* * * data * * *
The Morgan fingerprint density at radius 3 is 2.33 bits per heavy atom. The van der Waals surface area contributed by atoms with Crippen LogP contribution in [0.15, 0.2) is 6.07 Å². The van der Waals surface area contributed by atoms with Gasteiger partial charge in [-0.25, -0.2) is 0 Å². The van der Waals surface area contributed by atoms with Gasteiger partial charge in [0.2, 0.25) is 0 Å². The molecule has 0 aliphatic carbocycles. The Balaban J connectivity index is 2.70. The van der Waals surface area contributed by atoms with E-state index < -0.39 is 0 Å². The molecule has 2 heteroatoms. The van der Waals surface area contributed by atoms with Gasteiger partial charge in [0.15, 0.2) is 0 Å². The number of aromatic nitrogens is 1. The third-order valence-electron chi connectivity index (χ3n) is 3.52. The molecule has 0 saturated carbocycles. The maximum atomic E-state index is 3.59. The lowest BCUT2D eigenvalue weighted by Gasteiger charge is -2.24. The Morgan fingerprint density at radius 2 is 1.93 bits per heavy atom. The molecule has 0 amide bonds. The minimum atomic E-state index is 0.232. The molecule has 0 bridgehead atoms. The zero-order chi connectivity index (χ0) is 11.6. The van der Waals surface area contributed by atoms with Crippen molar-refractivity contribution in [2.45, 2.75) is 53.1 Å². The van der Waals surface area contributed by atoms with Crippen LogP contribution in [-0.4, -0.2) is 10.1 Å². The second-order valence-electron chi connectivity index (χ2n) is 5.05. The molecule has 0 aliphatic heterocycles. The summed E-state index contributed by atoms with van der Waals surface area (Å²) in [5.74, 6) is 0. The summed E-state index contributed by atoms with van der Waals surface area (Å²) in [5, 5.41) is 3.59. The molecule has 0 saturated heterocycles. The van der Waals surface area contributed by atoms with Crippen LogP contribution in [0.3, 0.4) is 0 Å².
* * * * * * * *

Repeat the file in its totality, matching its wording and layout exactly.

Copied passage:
The Morgan fingerprint density at radius 3 is 2.33 bits per heavy atom. The van der Waals surface area contributed by atoms with Crippen LogP contribution in [0.15, 0.2) is 6.07 Å². The van der Waals surface area contributed by atoms with Gasteiger partial charge in [-0.25, -0.2) is 0 Å². The van der Waals surface area contributed by atoms with Gasteiger partial charge in [0.2, 0.25) is 0 Å². The molecule has 0 aliphatic carbocycles. The Balaban J connectivity index is 2.70. The van der Waals surface area contributed by atoms with E-state index < -0.39 is 0 Å². The molecule has 2 heteroatoms. The van der Waals surface area contributed by atoms with Gasteiger partial charge in [0.15, 0.2) is 0 Å². The number of aromatic nitrogens is 1. The third-order valence-electron chi connectivity index (χ3n) is 3.52. The molecule has 0 saturated carbocycles. The maximum atomic E-state index is 3.59. The lowest BCUT2D eigenvalue weighted by Gasteiger charge is -2.24. The Morgan fingerprint density at radius 2 is 1.93 bits per heavy atom. The molecule has 0 amide bonds. The minimum atomic E-state index is 0.232. The molecule has 0 bridgehead atoms. The zero-order chi connectivity index (χ0) is 11.6. The van der Waals surface area contributed by atoms with Crippen molar-refractivity contribution in [2.45, 2.75) is 53.1 Å². The van der Waals surface area contributed by atoms with Crippen LogP contribution in [-0.4, -0.2) is 10.1 Å². The second-order valence-electron chi connectivity index (χ2n) is 5.05. The molecule has 0 aliphatic heterocycles. The summed E-state index contributed by atoms with van der Waals surface area (Å²) in [5.74, 6) is 0. The summed E-state index contributed by atoms with van der Waals surface area (Å²) in [5, 5.41) is 3.59. The molecule has 0 saturated heterocycles. The van der Waals surface area contributed by atoms with Crippen LogP contribution in [0.3, 0.4) is 0 Å².